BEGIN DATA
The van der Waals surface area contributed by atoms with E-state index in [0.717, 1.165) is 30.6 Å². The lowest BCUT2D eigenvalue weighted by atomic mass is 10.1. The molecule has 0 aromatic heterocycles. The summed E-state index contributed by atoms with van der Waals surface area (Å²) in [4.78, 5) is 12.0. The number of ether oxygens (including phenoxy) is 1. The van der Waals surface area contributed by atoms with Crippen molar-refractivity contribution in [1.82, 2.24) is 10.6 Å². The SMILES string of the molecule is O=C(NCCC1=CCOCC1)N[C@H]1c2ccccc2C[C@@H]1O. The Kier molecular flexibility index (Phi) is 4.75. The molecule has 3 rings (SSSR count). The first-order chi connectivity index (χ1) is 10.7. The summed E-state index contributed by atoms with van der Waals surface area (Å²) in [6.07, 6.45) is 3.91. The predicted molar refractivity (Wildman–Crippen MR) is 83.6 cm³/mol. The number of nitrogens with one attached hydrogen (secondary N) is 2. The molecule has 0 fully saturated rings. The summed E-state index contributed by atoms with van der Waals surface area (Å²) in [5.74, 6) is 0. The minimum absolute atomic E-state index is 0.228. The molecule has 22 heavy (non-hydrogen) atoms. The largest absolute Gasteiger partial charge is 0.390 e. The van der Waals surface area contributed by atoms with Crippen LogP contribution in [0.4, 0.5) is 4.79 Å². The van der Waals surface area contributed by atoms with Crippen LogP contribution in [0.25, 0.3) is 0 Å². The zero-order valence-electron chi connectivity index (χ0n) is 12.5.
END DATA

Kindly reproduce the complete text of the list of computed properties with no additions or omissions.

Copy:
The van der Waals surface area contributed by atoms with E-state index in [0.717, 1.165) is 30.6 Å². The lowest BCUT2D eigenvalue weighted by atomic mass is 10.1. The molecule has 0 aromatic heterocycles. The summed E-state index contributed by atoms with van der Waals surface area (Å²) in [4.78, 5) is 12.0. The number of ether oxygens (including phenoxy) is 1. The van der Waals surface area contributed by atoms with Crippen molar-refractivity contribution in [1.82, 2.24) is 10.6 Å². The SMILES string of the molecule is O=C(NCCC1=CCOCC1)N[C@H]1c2ccccc2C[C@@H]1O. The Kier molecular flexibility index (Phi) is 4.75. The molecule has 3 rings (SSSR count). The first-order chi connectivity index (χ1) is 10.7. The summed E-state index contributed by atoms with van der Waals surface area (Å²) in [6.07, 6.45) is 3.91. The predicted molar refractivity (Wildman–Crippen MR) is 83.6 cm³/mol. The number of nitrogens with one attached hydrogen (secondary N) is 2. The molecule has 0 fully saturated rings. The summed E-state index contributed by atoms with van der Waals surface area (Å²) in [5.74, 6) is 0. The minimum absolute atomic E-state index is 0.228. The molecule has 22 heavy (non-hydrogen) atoms. The largest absolute Gasteiger partial charge is 0.390 e. The van der Waals surface area contributed by atoms with Crippen LogP contribution in [0.4, 0.5) is 4.79 Å². The van der Waals surface area contributed by atoms with Crippen LogP contribution in [0.25, 0.3) is 0 Å². The zero-order valence-electron chi connectivity index (χ0n) is 12.5.